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Arm balance: a love story continued

Hanging out in Victoria

Hanging out in Victoria: Sukhasana in the ropes.

I spent last week at the Iyengar Yoga Centre of Victoria at the Intermediate Teacher Training Intensive. It’s a workshop for Iyengar teachers preparing for the third, fourth and fifth levels of certification.

The elf in the photo is Shirley Daventry-French, 78, senior teacher and  founder of the centre.

For this intensive, she taught six hours a day for five days. We started at 9 a.m., ended at  5 p.m., and had a two-hour lunch break.

After the invocation, we discussed the previous day’s work. Then we worked on the poses. We did them, analyzed them and taught them to each other. Shirley corrected, questioned, added more ideas and told stories.

The Iyengar system has a high regard for inversions. On Monday morning, we spent two and a half hours working on full arm balance and headstand. Tuesday the focus was less on arm balance, more on elbow balance. On Wednesday, we continued the clinic on arm balance we had started on Monday.

I have leaky elbows. That means I rotate my lower arm bones out rather than keeping them in line with the upper arm bones. This leads to a bent elbow, which is a weak foundation.

In our group of 16, I wasn’t the only one leaky elbows, but I was the one chosen as the student for analysis.

I kicked up, and kicked up again. My pose was analyzed, and adjusted.

Iyengar yoga is a method of inquiry, so there were questions. Could someone take me into correct alignment while I was in the pose? Could I learn not to bend my arms when I kick up? Would it help to put a belt around my elbows? What would happen if I came up with my non-habitual leg?

At one point, wanting to teach me to push more vigorously with my hands, Shirley put her palms against mine and told me to push her away. I couldn’t.

“You’re bigger than me,” she said. And that’s true.

“But not nearly as wily,” I said.

That made her laugh, and she stopped pushing.

When it was over I was enormously grateful for all the full arm balance practice I had done in the last six months. Even so, my arm and shoulders were still sore enough days later that I whimpered when I had to put on a t-shirt.

I am also grateful for the insights and suggestions of that day, and I’ll work with them as I practice.

But the whole episode raised a larger issue for me.

A few months ago, I wrote about my 21-year relationship with arm balance in a post called Arm Balance: a Love Story.

At that time, I had finally learned how to reliably kick up, after years of intermittent success. Barring catastrophe, I still don’t expect arm balance to ever leave me again. And that seemed like the end of the story.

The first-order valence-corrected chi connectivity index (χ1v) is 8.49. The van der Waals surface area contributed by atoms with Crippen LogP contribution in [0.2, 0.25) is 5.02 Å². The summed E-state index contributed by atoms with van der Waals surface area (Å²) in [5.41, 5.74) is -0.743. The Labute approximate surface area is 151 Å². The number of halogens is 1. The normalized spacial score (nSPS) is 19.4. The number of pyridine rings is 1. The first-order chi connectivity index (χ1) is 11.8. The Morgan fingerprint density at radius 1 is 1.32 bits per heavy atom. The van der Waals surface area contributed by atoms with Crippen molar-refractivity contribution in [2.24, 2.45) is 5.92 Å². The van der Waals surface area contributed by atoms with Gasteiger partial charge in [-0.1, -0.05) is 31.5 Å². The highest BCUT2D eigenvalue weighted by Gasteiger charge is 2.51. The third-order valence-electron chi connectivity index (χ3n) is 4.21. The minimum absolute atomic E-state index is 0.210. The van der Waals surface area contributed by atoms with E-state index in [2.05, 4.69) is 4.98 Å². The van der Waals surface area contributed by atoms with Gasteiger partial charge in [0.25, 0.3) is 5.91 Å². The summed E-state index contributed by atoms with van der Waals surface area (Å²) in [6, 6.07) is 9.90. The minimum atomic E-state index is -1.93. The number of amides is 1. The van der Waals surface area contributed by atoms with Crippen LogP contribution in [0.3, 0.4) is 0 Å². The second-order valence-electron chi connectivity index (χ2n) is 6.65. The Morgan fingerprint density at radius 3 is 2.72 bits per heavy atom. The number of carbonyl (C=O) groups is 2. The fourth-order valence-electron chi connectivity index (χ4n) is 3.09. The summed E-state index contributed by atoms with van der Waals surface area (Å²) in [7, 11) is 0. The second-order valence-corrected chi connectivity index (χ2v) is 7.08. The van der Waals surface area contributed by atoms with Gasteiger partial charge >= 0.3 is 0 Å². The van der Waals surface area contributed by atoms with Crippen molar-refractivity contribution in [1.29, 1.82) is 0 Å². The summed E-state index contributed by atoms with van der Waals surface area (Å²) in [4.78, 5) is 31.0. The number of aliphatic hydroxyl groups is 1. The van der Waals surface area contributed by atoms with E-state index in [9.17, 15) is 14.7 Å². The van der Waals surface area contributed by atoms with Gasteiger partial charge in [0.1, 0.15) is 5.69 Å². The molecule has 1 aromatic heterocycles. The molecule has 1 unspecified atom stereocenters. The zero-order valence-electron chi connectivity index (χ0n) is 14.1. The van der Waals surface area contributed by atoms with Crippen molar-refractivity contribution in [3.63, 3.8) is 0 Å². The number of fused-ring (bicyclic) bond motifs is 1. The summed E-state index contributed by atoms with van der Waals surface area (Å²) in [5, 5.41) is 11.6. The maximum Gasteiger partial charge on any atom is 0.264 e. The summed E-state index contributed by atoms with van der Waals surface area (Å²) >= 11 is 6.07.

But now my happily ever after has resolved into something less soft and rosy.

It ‘s like the difference between living together and being married. Gears shift, and a different question arrives: now that you’ve said you’re staying, what do you plan to do?

The answer often looks like work.

Back home in Vancouver, on a hot day in the middle of August, I think about the strap, the second kick-up leg, the awareness needed to turn the lower arm bones in a different direction.

I ask myself: “Do you really have the energy for this?”

Well, if I want a chance to float in the ropes in Sukhasana at 78, laughing and making jokes, I guess I do.

Comments on this entry are closed.

  • Kelly Murphy August 22, 2010, 8:51 am

    Eve !
    You were a champ at that Intensive. I saw how hard you worked, despite the soft touch you have made of it here. No wonder you felt whipped about the shoulder girdle for days afterwards.
    I think the “carrying angle” we have in common with many other women is is also a reason our elbows “leak energy” and our dominant side makes one arm/shoulder/hand/wrist work differently than the less used side.

    Please keep us in touch with your process of making a good marriage with full arm balance.

    • Eve September 21, 2010, 10:07 am

      Good to know someone saw my struggle. : )
      I suspect there’s going to be much, much more on the marriage with arm balance. Stay tuned. e

  • anita webster August 19, 2010, 9:54 pm

    Eve, what a lovely story! The next time I ask myself: “do I have the energy for this?” (and I do quite often!) I am going to remember your little tale. Thank you!

  • Becky August 17, 2010, 3:47 pm

    Thanks, Eve. I really enjoyed this post. I have struggled with arm balance for ages and it was that pose that left me groaning inside whenever a teacher would announce to the class ‘go to the wall for handstand’. I have only just been able to kick up into it in the last 6 months and unfortunately an old wrist injury/weakness keeps me from holding it for very long. I completely identify with the thought that I will have to work with this one for a very long time, probably forever. The intensive/workshop sounds like a lot of fun. I can’t wait to be at that stage one day! :)

  • robin cantor August 17, 2010, 11:41 am

    Hi Eve,
    Glad to be on board. Sweet pix of SDF. Would you be able to send me the pictures of viparita sirsasana?
    Much appreciated.
    What a great workshop!
    Best wishes,

  • Kris Klaasen August 16, 2010, 10:26 pm

    Insightful post and an inspiring elf.

    Not only do I have leaky elbows but weak wrists. However, I aim to match the smile when I’m that age.

    “Now that you’ve said you’re staying, what do you plan to do?” Indeed…

  • Sharmeen Jacobs August 16, 2010, 2:55 pm

    This is so inspirational….to see Shirley doing what she is doing at 78…quite amazing. Thank you Eve for sharing this.